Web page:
The lobbying battle over microstamping — using lasers to make microscopic engravings on the breech face and firing pin of a gun so that it stamps the gun’s make, model and serial number onto every cartridge it fires — is reaching white-hot temperatures in Sacramento.
AB 1471 — introduced by Assemblyman Mike Feuer, D-West Hollywood — would require gunmakers to adopt microstamping of all new semiautomatic handgun models sold in California by 2010. The Assembly Public Safety Committee approved the bill 5-2 on April 24; the Appropriations Committee approved it 12-5 on May 16; and now it’s headed toward a floor vote.
The National Rifle Association has been dead-set against this practice from day one, and issued a news release this morning noting it’s not supported by law enforcement; a gun’s micro-stamped parts can too easily be replaced; micro-stamped cartridge cases could be used to seed crime scenes with false evidence; it’ll drive up firearm prices; and a recent UC-Davis study found the technology doesn’t work so well.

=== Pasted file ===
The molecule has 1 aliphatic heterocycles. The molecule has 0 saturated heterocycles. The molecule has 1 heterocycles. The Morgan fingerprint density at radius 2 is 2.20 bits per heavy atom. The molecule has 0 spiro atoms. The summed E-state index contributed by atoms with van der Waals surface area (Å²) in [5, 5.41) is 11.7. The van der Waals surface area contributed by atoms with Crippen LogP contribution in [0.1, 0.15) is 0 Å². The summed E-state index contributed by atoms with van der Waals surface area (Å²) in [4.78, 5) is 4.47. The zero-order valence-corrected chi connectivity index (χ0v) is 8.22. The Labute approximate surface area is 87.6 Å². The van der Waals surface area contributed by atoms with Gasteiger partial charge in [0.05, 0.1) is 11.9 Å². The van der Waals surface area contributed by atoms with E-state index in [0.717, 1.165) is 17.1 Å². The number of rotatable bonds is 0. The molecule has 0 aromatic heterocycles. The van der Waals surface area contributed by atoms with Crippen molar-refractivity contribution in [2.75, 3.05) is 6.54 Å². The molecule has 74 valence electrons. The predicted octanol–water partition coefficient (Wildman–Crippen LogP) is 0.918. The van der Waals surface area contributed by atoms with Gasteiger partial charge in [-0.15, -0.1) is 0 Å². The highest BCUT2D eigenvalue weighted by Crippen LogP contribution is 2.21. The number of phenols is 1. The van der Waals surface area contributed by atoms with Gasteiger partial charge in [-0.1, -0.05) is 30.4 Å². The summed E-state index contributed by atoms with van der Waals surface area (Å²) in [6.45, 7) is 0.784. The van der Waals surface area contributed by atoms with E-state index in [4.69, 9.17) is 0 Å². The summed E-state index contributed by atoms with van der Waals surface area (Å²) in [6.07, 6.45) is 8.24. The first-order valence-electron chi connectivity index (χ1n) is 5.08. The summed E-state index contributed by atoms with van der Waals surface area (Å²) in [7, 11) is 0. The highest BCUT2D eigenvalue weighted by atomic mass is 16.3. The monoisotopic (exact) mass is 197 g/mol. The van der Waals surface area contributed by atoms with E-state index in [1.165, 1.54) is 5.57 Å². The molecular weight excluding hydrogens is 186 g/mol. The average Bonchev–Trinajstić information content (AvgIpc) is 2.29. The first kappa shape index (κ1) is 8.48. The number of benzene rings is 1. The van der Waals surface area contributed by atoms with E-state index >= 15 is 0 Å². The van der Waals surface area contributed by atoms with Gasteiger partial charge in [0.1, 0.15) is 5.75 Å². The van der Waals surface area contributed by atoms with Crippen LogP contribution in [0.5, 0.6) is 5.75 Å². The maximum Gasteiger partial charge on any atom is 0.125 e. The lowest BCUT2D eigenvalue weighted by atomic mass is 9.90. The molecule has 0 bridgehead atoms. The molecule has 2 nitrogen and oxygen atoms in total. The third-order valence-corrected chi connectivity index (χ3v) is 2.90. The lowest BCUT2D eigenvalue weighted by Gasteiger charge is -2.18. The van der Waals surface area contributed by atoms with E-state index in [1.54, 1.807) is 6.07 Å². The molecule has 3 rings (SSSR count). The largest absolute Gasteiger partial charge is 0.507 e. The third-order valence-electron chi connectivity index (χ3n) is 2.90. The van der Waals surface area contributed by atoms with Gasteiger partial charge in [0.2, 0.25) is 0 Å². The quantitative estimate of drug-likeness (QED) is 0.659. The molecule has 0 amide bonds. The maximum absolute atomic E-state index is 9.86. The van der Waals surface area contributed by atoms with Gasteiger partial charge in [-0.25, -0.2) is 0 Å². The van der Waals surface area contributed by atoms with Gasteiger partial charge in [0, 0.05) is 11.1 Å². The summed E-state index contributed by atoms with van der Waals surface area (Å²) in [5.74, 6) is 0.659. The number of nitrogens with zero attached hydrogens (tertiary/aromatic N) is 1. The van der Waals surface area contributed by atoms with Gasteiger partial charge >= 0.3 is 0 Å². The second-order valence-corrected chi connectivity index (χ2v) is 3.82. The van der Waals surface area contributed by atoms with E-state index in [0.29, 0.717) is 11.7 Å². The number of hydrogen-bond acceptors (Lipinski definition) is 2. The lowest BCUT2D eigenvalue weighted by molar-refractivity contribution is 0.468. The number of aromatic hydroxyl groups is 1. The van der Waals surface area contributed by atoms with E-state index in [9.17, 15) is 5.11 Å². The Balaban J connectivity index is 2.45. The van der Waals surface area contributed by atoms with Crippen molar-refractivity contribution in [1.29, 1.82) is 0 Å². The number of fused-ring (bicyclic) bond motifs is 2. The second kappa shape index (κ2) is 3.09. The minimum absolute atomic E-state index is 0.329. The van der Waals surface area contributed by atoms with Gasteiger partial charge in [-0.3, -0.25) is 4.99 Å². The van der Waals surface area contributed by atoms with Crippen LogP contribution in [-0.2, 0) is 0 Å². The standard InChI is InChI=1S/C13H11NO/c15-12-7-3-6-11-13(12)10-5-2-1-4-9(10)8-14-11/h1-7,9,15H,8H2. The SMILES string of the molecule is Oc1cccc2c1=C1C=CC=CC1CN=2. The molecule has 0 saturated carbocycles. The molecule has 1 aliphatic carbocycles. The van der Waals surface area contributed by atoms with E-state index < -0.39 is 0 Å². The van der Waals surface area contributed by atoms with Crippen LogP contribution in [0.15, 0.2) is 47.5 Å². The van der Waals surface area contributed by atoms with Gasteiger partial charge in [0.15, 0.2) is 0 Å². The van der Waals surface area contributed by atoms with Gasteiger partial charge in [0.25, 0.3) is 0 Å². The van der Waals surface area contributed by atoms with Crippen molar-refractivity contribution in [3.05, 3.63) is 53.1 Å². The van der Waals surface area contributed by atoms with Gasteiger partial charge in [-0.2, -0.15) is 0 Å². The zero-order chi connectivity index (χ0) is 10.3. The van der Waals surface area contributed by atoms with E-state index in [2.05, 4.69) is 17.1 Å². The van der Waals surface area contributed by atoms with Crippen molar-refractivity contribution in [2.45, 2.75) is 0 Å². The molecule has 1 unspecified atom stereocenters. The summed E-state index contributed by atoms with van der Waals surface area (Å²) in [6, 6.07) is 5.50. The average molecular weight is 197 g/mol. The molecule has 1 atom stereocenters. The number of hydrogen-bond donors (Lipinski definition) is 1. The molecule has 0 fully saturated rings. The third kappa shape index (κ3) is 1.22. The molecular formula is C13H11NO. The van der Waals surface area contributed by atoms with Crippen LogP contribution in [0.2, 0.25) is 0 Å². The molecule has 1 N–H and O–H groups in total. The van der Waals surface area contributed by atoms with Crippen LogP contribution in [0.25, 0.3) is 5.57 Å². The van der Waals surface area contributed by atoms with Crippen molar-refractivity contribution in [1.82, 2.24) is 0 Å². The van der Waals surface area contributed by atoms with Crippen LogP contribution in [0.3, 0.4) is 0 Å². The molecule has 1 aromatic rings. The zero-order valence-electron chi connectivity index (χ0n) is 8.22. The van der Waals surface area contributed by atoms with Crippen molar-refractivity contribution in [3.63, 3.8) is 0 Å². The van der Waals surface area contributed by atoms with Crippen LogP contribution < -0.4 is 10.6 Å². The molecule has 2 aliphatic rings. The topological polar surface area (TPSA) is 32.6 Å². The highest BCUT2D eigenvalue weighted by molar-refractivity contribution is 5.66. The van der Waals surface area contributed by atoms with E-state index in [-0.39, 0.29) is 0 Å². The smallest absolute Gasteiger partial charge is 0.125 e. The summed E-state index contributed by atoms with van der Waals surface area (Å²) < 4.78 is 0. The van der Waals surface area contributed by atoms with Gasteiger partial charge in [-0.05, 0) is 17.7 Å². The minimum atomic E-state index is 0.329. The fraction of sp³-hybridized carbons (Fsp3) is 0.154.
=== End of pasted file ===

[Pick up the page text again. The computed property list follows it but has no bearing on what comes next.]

But just yesterday, the Educational Fund to Stop Gun Violence and the Brady Campaign put out a release saying Capitol Hill staffers were wowed by a live-fire demonstration of the technology last Friday in Washington, D.C. That release sought to discredit the UC-Davis study, noting it wasn’t peer-reviewed; it wasn’t commissioned by the Legislature; and it used older firearms which aren’t up for microstamping because of their age and mechanical condition (while the bill calls for using the technology only on new semi-automatics).
“Critics are going to throw everything at this bill to try to prevent real progress,” Kay Holmen, president of the California Brady Campaign Chapters, said in the release. “The fact is that the gun lobby has no real arguments against the science — and feasibility — of microstamping technology.”